This story has time-travel and time-paradoxes. If you like this sort of thing and plan on reading it, I suggest not looking it up first; it will probably spoil something from the story.
The Answer | H. Beam Piper
Years after a nuclear war devastated half the earth, two nuclear scientists work together to create an antimatter bomb and test it.
Rain, Rain, Go Away | Isaac Asimov
The Wrights and the Sakkaros are neighbors. The Sakkaros like to be out in the sun but they rush inside at the possibility of rain. The Wrights are curious about them, so they invite the Sakkaros’s out to a carnival.
The Machine that Won the War | Isaac Asimov
Earth has just won a war against the Denebians. Major decisions in the war effort were made by a computer called Multivac. Earth’s citizens celebrate the machine, but three scientists reveal that Multivac’s role might not have been as impressive as is believed.
They’re Made Out of Meat | Terry Bisson
Someone is trying to explain to someone else that they have found a planet populated by beings made entirely of meat. The second speaker finds this very hard to believe; they have never encountered this situation before.
The Semplica-Girl Diaries | George Saunders
A forty-year-old father of three girls starts a diary to inform future readers how life is in the present. He chronicles the events leading up to the thirteenth birthday party of his oldest daughter, Lilly. The family is middle-class, but they live beyond their means. The father wants to buy his daughter an expensive present, and also wants a status symbol to show off to the neighbors.
Flowers for Algernon | Daniel Keyes
A mentally retarded man undergoes a procedure to vastly increase his intelligence. He keeps a diary of his progress and personal interactions.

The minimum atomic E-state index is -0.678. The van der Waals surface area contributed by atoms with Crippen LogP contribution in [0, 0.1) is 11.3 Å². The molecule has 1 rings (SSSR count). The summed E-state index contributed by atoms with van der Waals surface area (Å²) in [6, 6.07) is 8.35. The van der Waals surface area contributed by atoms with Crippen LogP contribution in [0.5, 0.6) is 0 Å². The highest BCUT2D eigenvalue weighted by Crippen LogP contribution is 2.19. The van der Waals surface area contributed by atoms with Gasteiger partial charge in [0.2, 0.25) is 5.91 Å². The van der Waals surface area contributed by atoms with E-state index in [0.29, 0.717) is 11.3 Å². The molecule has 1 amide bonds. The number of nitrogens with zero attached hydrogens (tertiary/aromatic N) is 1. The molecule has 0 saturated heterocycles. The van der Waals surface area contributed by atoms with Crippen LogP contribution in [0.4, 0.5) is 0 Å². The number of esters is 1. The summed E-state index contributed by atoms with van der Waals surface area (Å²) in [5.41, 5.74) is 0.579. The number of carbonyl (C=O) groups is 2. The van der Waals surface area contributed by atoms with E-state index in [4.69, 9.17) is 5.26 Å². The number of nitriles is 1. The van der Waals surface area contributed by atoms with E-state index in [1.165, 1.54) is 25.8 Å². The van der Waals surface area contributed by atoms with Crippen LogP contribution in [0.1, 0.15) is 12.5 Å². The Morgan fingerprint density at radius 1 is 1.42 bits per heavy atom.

A Sound of Thunder | Ray Bradbury
In the future, a company offers guided hunting safaris into the past to kill dinosaurs. Extreme care is taken to ensure nothing happens that could alter the present.
Tobermory | Saki
At a party at a country house, a guest announces that he can teach animals to speak. As proof, he produces the host’s cat, Tobermory, who proceeds to embarrass the guests by revealing details of private conversations.
The Electric Ant | Philip K. Dick
Garson Poole wakes up in a hospital bed after an accident. He is missing his right hand but feels no pain. The doctor informs him he is an electric ant–an organic robot. He is disillusioned by the news, having believed himself to be human.
Read “The Electric Ant” (Use Ctrl+F to search title. It’s a little over half-way down the page.)
All Summer in a Day | Ray Bradbury
Humans are living on Venus. The children are eagerly awaiting an event that scientists have confirmed: it will stop raining for two hours, the only break from rain in seven years. The kids speculate about what the sun is like.
See also: The Toxic Donut (Nature), Dr. Heidegger’s Experiment (Aging)
I will try to add more stories with elements of science fiction or fantasy that could be helpful for teaching reading and reading comprehension to middle and high school students. Eventually, I hope these pages will become a teaching resource.